• Finish colouring my Women of The Commons colouring book if I can get it back from Alice.

  • Work to put a project in place to make sure we’re using all of the open textbooks that we can and move towards contributing as well. All the amazing work BC Campus has done for open textbooks is soon going to be adopted by eCampusOntario so that we can join the party, too!
  • Convince Matt Ryan and Tom Jenkins to get on Twitter and join the party.

What’s your CC future?

 

Feature photo: https://unsplash.com/@luisdelrio

Creative Commons License
This work is licensed under a Creative Commons Attribution 4.0 International License.

p.s. Here are the culprits who broke the news/Internet

 

Digital Pedagogy: It’s Like Riding a Digital Bike

The saying, ‘it’s like riding a bike’ means you just don’t forget. Even if you don’t use a skill for a long time. You can pick it right back up. I can see that has truth to it, but it got me thinking about what it is actually like to learn to ride a bike.

It starts out with just about as much support as possible. A grown up literally supporting you, balancing you, giving you instant feedback and encouragement. And oh the rush of emotion when you actually do it on your own! Just a few months ago, I witnessed this happen. The boy shouting “I’m doing it! I’m doing it!” as he rode away for the first time. It struck me that I witnessed an event that boy would probably remember for the rest of his life.

After that first time you ride away from your support person, what kind of ‘formal’ instruction do you really get or want in your bike riding skill acquisition program? Not much at all, really. Now it’s all about experiential learning. You learn from the crashes what not to do. You learn from exhilaration what to do. You try different bikes and they feel weird at first, but then you figure it out. You roll over new terrain shaky at first, but then you get used to it and enjoy the challenge.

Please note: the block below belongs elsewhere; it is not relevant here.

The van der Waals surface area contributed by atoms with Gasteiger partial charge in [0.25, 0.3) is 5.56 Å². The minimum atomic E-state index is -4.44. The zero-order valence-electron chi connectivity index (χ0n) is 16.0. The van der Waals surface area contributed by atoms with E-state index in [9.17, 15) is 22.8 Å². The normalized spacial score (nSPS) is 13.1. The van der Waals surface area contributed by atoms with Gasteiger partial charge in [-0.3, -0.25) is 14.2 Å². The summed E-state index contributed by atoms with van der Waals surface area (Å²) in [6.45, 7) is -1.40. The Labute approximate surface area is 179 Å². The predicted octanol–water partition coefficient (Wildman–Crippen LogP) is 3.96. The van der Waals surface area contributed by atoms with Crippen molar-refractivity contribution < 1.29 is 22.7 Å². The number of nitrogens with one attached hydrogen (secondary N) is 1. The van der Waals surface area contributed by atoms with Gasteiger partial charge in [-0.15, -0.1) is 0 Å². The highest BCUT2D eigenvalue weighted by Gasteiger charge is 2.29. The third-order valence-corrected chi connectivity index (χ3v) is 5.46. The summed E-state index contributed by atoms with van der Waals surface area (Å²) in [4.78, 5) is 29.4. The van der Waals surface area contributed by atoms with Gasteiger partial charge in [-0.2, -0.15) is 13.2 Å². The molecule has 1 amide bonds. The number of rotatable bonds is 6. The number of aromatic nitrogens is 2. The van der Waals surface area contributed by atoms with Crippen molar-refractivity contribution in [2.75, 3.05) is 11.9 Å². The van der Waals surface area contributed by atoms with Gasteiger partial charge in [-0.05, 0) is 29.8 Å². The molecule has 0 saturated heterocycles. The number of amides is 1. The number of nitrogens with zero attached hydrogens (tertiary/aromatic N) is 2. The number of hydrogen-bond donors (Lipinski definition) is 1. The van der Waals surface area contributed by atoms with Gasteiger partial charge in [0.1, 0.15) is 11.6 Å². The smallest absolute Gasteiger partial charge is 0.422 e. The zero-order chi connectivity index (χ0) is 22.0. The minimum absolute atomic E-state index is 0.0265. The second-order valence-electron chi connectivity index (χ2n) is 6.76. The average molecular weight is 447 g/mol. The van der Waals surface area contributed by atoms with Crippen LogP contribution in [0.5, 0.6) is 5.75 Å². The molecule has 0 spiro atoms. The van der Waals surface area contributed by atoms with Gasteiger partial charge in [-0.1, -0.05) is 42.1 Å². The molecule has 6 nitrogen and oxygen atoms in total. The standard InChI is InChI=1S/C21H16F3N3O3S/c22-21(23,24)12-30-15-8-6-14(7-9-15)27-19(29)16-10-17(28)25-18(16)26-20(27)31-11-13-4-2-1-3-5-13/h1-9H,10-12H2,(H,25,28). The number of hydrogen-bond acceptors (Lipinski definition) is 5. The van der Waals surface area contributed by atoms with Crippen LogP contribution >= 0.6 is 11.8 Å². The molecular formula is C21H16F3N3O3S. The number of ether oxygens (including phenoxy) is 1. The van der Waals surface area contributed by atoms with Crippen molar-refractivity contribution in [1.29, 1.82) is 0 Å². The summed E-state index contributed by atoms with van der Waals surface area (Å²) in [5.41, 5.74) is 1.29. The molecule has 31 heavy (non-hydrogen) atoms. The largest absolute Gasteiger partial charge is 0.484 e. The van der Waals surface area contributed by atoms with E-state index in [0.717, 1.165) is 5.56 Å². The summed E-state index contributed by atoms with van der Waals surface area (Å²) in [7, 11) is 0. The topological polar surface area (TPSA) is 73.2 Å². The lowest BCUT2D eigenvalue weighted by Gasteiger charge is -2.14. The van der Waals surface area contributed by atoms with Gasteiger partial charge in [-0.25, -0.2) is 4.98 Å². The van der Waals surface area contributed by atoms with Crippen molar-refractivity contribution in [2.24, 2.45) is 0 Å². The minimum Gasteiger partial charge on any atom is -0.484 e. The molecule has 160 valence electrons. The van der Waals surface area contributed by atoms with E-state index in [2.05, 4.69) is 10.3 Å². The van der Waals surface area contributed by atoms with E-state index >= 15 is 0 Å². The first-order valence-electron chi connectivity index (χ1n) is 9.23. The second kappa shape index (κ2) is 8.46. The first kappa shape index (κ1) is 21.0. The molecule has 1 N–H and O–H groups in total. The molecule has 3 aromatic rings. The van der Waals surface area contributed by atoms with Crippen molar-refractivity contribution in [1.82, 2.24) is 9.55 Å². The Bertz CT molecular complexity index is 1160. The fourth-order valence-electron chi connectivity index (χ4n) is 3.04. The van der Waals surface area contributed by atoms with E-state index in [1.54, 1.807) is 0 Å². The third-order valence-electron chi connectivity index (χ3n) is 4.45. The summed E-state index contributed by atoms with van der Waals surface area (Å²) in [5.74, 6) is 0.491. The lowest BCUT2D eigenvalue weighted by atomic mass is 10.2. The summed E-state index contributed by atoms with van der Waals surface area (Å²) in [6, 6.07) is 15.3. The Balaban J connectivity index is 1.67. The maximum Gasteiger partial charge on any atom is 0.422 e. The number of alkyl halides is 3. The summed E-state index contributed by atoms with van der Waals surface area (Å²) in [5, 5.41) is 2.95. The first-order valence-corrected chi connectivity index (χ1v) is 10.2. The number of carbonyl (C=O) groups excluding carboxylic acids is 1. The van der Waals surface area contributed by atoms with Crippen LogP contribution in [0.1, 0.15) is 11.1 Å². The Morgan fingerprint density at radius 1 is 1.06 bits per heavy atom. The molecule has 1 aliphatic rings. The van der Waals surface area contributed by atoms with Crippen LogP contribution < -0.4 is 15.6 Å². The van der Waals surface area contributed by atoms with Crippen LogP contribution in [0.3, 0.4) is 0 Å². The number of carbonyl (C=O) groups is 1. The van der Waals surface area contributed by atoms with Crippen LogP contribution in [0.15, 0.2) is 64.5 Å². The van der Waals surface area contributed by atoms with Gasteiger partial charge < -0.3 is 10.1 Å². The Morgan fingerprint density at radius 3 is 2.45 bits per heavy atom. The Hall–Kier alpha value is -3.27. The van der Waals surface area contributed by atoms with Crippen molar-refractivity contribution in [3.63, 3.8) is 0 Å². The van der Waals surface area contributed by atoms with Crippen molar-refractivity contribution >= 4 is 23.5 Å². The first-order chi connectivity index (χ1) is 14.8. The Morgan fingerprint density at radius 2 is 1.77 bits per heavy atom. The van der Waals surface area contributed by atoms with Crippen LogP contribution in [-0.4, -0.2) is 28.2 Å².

I can remember most of the actual instructional events in my life to do with biking. Probably because they are so few and far between. Any formal tips or tricks for biking have been searched and sought out on my own here and there in magazines or from other cyclists and I have just been ‘experientially learning’ the rest of the way (the experientalliest learning being the year I spent as a bike courier.)

But I digress and lose sight of the point I haven’t yet made. So, to review what I’ve been trying to say: learning to ride a bike includes large amounts of start up support and then you’re mostly on your own.

I think that the bike-learning methodology is kind of what it’s like to wade into the digital world as an educator. You can find those opportunities for the start up support to get going, but from there you’re on your own to choose your path. Going into new systems is like trying out a new, different bike. WordPress might be your all purpose commuter and a flat-tired unicyle might be your Learning Management System. And like biking, you can get more out of it by adding some accessories (Slack, Twitter, etc) and joining a club or community (Virtually Connecting, #OpenLearning17, #ds106 etc.). Your friends are here to help, but it’s up to you to ride through new terrain and feel the wind blow your hair back. It’s great fun that you have to work for.

“Bike near campground First Landing State Park” flickr photo by vastateparksstaff https://flickr.com/photos/vastateparksstaff/33089545372 shared under a Creative Commons (BY) license

featured photo: “riding bikes” flickr photo by jonny.hunter https://flickr.com/photos/jonnyhunter/1043775061 shared under a Creative Commons (BY) license

 

 

First Steps to A Farm of One’s Own

This post’s purpose is to help the Fleming College Sustainable Agriculture Program take their first steps into the Farm of One’s Own project. It is here as an example of what a post on a WordPress domain might look like.

First off, one thing you can do to add some excitement to your posts is to use Creative Commons Search to find pretty pictures that you are free to use because of open licensing. Like this:

But make sure you give attribution! Photo credit: “100_3695” flickr photo by dugsong https://flickr.com/photos/dugsong/4164468894 shared under a Creative Commons (BY) license

by the way, that featured image of the boots at the top gets attribution, too! “Clagett Farm Fall Festival 2009” flickr photo by krossbow https://flickr.com/photos/krossbow/4004610129 shared under a Creative Commons (BY) license

You can add your own images, too, of course! You may even want to be cool about it and openly license your images for others to use!

Another thing you can do is easily pop YouTube videos into your posts. All you have to do is copy and paste the URL into the page and it will embed itself! See it in action below: